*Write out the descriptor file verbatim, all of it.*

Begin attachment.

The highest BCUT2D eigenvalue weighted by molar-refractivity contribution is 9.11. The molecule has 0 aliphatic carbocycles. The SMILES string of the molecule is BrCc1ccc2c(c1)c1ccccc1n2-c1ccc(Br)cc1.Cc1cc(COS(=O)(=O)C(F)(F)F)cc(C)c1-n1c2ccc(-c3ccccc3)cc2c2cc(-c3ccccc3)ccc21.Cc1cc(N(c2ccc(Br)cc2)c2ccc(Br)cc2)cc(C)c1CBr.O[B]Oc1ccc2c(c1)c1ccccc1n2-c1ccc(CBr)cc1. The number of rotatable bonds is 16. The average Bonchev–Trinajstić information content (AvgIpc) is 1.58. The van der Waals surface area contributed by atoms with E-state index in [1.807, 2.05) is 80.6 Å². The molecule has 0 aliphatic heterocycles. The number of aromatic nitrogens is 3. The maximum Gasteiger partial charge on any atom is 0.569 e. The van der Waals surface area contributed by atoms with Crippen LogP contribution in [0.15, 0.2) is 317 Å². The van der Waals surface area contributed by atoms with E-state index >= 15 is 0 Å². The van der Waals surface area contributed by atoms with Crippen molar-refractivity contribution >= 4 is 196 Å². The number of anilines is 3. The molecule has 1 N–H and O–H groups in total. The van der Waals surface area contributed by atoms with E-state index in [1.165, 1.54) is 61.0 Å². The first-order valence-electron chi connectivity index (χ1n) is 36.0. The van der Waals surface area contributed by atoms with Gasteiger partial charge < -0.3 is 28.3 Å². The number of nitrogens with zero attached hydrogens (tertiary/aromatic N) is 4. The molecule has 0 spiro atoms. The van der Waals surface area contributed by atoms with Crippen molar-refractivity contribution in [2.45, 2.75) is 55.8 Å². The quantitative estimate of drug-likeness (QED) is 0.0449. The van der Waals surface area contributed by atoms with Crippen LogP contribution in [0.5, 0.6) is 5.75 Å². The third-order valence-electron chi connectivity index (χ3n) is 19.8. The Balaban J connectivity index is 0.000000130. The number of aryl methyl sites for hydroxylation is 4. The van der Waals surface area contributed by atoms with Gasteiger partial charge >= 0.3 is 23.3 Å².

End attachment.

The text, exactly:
The highest BCUT2D eigenvalue weighted by molar-refractivity contribution is 9.11. The molecule has 0 aliphatic carbocycles. The SMILES string of the molecule is BrCc1ccc2c(c1)c1ccccc1n2-c1ccc(Br)cc1.Cc1cc(COS(=O)(=O)C(F)(F)F)cc(C)c1-n1c2ccc(-c3ccccc3)cc2c2cc(-c3ccccc3)ccc21.Cc1cc(N(c2ccc(Br)cc2)c2ccc(Br)cc2)cc(C)c1CBr.O[B]Oc1ccc2c(c1)c1ccccc1n2-c1ccc(CBr)cc1. The number of rotatable bonds is 16. The average Bonchev–Trinajstić information content (AvgIpc) is 1.58. The van der Waals surface area contributed by atoms with E-state index in [1.807, 2.05) is 80.6 Å². The molecule has 0 aliphatic heterocycles. The number of aromatic nitrogens is 3. The maximum Gasteiger partial charge on any atom is 0.569 e. The van der Waals surface area contributed by atoms with Crippen LogP contribution in [0.15, 0.2) is 317 Å². The van der Waals surface area contributed by atoms with E-state index >= 15 is 0 Å². The van der Waals surface area contributed by atoms with Crippen molar-refractivity contribution >= 4 is 196 Å². The number of anilines is 3. The molecule has 1 N–H and O–H groups in total. The van der Waals surface area contributed by atoms with E-state index in [1.165, 1.54) is 61.0 Å². The first-order valence-electron chi connectivity index (χ1n) is 36.0. The van der Waals surface area contributed by atoms with Gasteiger partial charge < -0.3 is 28.3 Å². The number of nitrogens with zero attached hydrogens (tertiary/aromatic N) is 4. The molecule has 0 spiro atoms. The van der Waals surface area contributed by atoms with Crippen molar-refractivity contribution in [2.45, 2.75) is 55.8 Å². The quantitative estimate of drug-likeness (QED) is 0.0449. The van der Waals surface area contributed by atoms with Crippen LogP contribution in [0.5, 0.6) is 5.75 Å². The third-order valence-electron chi connectivity index (χ3n) is 19.8. The Balaban J connectivity index is 0.000000130. The number of aryl methyl sites for hydroxylation is 4. The van der Waals surface area contributed by atoms with Gasteiger partial charge >= 0.3 is 23.3 Å².